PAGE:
Emissions of methane—known as a potent ingredient in driving forward man-made climate change—have hit an all-time record high.
The new levels are equivalent to putting an extra 350 million cars on the world’s roads or doubling the total emissions of Germany or France, according to new research by several institutions, including NASA, Yale and Stanford.
Rising methane levels, combined with carbon dioxide and other greenhouse gases, have the potential to warm the planet’s atmosphere by 3 to 4 degrees Celsius before the end of this century—which would have catastrophic consequences for millions, if not billions, of people worldwide.
Africa and the Middle East, China, and South Asia and Oceania witnessed the steepest rises in methane emissions, with the United States close behind. In America, the increase has been driven largely by the expanded use of natural gas.
Since 2000, the largest increases in methane emissions came from the agricultural sector, particularly from livestock like cattle and sheep, and the fossil fuel industry, which includes both coal mining and oil and gas production.
“Emissions from cattle and other ruminants are almost as large as those from the fossil fuel industry for methane,” Stanford University scientist Rob Jackson, who leads the Global Carbon Project that contributed to the studies, said in a news release.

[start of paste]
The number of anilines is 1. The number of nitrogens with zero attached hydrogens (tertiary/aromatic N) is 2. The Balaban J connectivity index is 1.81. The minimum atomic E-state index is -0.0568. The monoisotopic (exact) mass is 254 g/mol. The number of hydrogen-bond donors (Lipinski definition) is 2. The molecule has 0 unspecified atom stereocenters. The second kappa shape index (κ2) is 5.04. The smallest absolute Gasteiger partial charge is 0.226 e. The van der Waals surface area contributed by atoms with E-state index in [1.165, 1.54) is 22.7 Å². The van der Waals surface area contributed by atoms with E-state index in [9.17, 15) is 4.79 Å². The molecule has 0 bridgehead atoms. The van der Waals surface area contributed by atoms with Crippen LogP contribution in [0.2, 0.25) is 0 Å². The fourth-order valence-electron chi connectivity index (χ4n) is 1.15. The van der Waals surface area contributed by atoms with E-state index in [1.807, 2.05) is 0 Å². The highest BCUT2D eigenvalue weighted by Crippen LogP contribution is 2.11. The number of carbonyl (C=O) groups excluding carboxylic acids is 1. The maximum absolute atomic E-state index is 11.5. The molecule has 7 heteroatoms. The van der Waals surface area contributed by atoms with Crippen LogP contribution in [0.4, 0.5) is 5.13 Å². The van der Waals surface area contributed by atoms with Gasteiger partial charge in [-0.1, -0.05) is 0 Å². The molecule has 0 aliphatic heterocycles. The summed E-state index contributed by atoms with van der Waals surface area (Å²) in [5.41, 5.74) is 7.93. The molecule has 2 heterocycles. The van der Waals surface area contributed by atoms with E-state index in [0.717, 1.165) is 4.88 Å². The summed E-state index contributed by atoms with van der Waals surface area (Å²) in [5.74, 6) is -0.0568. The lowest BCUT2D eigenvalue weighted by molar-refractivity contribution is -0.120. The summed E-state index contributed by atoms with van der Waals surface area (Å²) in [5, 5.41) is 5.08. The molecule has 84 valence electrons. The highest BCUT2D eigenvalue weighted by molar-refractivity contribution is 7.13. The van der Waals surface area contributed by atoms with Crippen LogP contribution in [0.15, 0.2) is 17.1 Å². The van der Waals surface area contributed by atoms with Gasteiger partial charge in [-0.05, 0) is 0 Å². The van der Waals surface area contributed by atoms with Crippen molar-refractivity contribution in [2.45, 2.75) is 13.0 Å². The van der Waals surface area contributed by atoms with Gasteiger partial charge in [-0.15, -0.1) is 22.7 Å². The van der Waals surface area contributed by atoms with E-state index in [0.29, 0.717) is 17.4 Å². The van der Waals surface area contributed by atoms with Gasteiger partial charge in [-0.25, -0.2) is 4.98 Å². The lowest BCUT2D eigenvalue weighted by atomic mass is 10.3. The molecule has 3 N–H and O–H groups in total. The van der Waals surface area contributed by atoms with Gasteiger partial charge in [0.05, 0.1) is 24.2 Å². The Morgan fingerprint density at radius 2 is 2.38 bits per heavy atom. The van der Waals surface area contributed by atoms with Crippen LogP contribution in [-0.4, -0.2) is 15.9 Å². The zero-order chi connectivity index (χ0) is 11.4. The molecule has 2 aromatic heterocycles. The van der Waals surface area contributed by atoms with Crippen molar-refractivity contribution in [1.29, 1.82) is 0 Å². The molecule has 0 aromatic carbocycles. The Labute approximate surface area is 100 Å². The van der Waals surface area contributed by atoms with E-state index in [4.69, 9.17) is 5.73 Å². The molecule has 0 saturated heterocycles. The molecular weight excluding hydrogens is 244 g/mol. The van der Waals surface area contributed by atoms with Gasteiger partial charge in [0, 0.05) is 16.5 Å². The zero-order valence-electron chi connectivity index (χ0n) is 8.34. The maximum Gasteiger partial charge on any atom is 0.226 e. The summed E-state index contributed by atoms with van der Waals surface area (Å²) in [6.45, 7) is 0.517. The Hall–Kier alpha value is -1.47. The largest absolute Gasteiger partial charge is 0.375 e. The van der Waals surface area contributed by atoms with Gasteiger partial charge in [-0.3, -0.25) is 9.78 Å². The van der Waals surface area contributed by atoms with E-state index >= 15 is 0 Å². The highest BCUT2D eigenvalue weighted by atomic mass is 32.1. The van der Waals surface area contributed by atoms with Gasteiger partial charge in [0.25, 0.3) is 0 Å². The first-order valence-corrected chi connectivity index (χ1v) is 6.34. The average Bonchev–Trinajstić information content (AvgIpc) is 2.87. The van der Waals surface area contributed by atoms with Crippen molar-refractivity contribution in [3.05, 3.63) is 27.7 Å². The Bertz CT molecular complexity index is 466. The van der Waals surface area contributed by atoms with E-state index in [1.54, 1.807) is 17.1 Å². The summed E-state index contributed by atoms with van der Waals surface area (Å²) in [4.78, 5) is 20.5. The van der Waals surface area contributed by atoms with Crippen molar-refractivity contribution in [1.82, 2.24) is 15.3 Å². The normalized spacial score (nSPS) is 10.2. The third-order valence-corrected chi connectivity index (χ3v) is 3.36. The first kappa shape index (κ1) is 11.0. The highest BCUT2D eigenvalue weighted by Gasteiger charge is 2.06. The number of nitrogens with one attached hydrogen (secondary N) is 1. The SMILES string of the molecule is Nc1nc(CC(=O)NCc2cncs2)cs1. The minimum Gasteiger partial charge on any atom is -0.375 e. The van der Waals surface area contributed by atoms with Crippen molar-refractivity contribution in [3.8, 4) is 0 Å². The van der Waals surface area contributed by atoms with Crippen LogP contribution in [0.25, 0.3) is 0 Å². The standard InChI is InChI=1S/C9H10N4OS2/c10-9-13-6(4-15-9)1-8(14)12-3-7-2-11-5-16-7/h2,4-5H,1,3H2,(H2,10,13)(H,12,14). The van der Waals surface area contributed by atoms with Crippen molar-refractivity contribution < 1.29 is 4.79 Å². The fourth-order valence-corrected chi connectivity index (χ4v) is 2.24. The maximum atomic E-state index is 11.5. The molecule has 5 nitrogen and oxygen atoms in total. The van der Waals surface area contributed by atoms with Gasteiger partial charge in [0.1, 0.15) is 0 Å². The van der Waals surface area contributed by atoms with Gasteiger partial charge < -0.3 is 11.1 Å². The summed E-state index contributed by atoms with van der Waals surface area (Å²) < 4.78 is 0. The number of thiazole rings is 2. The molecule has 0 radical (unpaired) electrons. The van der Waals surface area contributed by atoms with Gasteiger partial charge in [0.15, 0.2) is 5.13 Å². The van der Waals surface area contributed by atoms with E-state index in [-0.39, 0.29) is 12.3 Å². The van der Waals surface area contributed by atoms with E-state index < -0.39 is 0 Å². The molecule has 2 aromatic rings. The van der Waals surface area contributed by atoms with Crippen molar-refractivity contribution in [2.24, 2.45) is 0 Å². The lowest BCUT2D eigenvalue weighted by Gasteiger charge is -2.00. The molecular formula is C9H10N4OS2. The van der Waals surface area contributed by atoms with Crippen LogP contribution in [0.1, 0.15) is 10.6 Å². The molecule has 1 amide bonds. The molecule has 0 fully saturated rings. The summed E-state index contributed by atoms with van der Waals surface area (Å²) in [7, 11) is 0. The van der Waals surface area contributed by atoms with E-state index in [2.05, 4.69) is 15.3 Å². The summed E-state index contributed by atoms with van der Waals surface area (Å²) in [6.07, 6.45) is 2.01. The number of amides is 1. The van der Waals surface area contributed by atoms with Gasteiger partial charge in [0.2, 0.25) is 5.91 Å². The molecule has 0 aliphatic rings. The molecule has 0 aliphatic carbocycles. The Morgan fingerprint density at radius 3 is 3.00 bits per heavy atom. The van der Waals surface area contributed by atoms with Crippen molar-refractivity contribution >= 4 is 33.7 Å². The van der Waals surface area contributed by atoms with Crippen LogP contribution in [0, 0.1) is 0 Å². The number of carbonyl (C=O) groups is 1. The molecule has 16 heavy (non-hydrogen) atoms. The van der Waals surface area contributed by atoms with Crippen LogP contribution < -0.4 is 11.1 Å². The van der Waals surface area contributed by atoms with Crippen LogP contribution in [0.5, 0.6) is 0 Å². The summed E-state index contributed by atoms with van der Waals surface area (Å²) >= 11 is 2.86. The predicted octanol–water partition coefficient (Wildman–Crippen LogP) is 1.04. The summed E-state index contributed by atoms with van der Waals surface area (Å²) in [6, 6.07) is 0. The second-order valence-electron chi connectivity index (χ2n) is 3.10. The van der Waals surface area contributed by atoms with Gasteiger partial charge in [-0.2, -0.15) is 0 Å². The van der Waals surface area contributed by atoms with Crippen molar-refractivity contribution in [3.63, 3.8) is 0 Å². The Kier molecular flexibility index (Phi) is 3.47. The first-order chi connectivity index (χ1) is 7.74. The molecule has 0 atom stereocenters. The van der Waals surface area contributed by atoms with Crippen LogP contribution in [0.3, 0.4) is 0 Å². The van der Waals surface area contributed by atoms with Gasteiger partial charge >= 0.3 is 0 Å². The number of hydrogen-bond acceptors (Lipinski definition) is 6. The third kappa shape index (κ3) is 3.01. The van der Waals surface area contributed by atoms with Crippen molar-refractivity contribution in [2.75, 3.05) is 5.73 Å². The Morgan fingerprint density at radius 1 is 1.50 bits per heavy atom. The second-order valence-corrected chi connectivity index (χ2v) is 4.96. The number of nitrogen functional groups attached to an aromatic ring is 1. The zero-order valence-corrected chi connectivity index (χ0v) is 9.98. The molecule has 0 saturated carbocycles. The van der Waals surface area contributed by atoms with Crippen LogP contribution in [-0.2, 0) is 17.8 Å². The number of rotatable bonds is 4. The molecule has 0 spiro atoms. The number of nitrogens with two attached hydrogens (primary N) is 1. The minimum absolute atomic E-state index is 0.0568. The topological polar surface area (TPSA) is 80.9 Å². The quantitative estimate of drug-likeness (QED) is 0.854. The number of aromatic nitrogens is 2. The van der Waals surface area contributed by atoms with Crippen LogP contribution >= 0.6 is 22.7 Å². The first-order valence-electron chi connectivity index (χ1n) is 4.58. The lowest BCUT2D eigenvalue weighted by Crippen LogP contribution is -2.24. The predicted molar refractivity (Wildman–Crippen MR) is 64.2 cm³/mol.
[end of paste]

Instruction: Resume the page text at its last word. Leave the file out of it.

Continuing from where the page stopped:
“People joke about burping cows without realizing how big the source really is.”
In 2017, the last year when complete global methane data was available, Earth’s atmosphere absorbed roughly 600 million tons of the colorless, odorless gas that is 28 times more powerful than carbon dioxide at trapping heat over a 100-year span.
In all, researchers concluded that human activities accounted for about 60 percent of the world’s methane emissions.
Scientists are studying the best possible ways to minimize methane emissions in agricultural practices, such as experimenting with changes in the diets of cattle and sheep. But slowing greenhouse gas emissions will also require major changes to the human diet.
“We’ll need to eat less meat and reduce emissions associated with cattle and rice farming—and replace oil and natural gas in our cars and homes,” Jackson said.
Amid the coronavirus pandemic, carbon emissions plummeted as manufacturing and transportation ground to a halt, but similar declines are not anticipated with methane.
“There’s no chance that methane emissions dropped as much as carbon dioxide emissions because of the virus,” Jackson said. “We’re still heating our homes and buildings, and agriculture keeps growing.”
Ethen Kim Lieser is a Minneapolis-based Science and Tech Editor who has held posts at Google, The Korea Herald, Lincoln Journal Star, AsianWeek and Arirang TV. Follow or contact him on LinkedIn.